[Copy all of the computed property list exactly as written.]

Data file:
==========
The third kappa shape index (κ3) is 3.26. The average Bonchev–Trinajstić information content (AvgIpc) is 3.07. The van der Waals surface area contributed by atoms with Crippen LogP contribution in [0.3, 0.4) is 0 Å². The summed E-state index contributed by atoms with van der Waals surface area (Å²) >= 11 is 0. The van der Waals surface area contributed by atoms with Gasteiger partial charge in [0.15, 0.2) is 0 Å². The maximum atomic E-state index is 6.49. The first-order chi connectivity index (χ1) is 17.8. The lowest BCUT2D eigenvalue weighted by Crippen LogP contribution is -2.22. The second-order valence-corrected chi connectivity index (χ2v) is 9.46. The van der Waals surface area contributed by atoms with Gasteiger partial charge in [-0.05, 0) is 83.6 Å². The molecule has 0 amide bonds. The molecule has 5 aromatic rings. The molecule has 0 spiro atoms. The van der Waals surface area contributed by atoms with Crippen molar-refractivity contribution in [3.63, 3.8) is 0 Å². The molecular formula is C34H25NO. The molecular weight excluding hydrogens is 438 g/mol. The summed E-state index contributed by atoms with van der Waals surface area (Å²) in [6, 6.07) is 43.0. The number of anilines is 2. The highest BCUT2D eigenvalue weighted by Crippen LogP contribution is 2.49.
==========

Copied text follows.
The third kappa shape index (κ3) is 3.26. The average Bonchev–Trinajstić information content (AvgIpc) is 3.07. The van der Waals surface area contributed by atoms with Crippen LogP contribution in [0.3, 0.4) is 0 Å². The summed E-state index contributed by atoms with van der Waals surface area (Å²) >= 11 is 0. The van der Waals surface area contributed by atoms with Gasteiger partial charge in [0.15, 0.2) is 0 Å². The maximum atomic E-state index is 6.49. The first-order chi connectivity index (χ1) is 17.8. The lowest BCUT2D eigenvalue weighted by Crippen LogP contribution is -2.22. The second-order valence-corrected chi connectivity index (χ2v) is 9.46. The van der Waals surface area contributed by atoms with Gasteiger partial charge in [-0.05, 0) is 83.6 Å². The molecule has 0 amide bonds. The molecule has 5 aromatic rings. The molecule has 0 spiro atoms. The van der Waals surface area contributed by atoms with Crippen molar-refractivity contribution in [3.63, 3.8) is 0 Å². The molecular formula is C34H25NO. The molecular weight excluding hydrogens is 438 g/mol. The summed E-state index contributed by atoms with van der Waals surface area (Å²) in [6, 6.07) is 43.0. The number of anilines is 2. The highest BCUT2D eigenvalue weighted by Crippen LogP contribution is 2.49.